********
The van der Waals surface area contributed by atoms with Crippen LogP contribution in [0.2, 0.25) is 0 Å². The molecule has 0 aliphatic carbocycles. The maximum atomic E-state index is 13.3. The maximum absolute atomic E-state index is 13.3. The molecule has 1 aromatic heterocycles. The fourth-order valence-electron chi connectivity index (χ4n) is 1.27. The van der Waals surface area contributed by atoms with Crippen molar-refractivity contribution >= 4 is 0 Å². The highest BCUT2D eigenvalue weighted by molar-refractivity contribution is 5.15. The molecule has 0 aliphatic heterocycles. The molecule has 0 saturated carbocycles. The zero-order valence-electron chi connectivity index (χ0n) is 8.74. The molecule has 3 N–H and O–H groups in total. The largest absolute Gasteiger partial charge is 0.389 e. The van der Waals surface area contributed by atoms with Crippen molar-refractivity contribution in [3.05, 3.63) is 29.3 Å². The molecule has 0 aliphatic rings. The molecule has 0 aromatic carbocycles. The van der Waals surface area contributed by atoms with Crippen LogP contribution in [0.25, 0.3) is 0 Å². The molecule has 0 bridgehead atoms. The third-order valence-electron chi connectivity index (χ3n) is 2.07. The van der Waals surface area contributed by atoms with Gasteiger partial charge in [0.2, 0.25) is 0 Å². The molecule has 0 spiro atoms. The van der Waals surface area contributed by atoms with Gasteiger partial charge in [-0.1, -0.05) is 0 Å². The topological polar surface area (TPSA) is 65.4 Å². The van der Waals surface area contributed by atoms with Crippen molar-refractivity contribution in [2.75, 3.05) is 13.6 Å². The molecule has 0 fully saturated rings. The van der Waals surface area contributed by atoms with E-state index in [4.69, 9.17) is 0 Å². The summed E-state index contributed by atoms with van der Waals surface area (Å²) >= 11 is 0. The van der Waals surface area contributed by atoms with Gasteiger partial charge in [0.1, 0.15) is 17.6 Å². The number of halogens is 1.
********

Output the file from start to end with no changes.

The van der Waals surface area contributed by atoms with Crippen LogP contribution in [0.2, 0.25) is 0 Å². The molecule has 0 aliphatic carbocycles. The maximum atomic E-state index is 13.3. The maximum absolute atomic E-state index is 13.3. The molecule has 1 aromatic heterocycles. The fourth-order valence-electron chi connectivity index (χ4n) is 1.27. The van der Waals surface area contributed by atoms with Crippen molar-refractivity contribution >= 4 is 0 Å². The highest BCUT2D eigenvalue weighted by molar-refractivity contribution is 5.15. The molecule has 0 aliphatic heterocycles. The molecule has 0 saturated carbocycles. The zero-order valence-electron chi connectivity index (χ0n) is 8.74. The molecule has 3 N–H and O–H groups in total. The largest absolute Gasteiger partial charge is 0.389 e. The van der Waals surface area contributed by atoms with Crippen molar-refractivity contribution in [3.05, 3.63) is 29.3 Å². The molecule has 0 aliphatic rings. The molecule has 0 aromatic carbocycles. The van der Waals surface area contributed by atoms with Crippen LogP contribution in [0.25, 0.3) is 0 Å². The molecule has 0 bridgehead atoms. The third-order valence-electron chi connectivity index (χ3n) is 2.07. The van der Waals surface area contributed by atoms with Gasteiger partial charge in [0.2, 0.25) is 0 Å². The molecule has 0 spiro atoms. The van der Waals surface area contributed by atoms with Gasteiger partial charge in [-0.1, -0.05) is 0 Å². The topological polar surface area (TPSA) is 65.4 Å². The van der Waals surface area contributed by atoms with Crippen molar-refractivity contribution in [2.75, 3.05) is 13.6 Å². The molecule has 0 fully saturated rings. The van der Waals surface area contributed by atoms with E-state index in [4.69, 9.17) is 0 Å². The summed E-state index contributed by atoms with van der Waals surface area (Å²) >= 11 is 0. The van der Waals surface area contributed by atoms with Gasteiger partial charge in [0.1, 0.15) is 17.6 Å². The number of halogens is 1.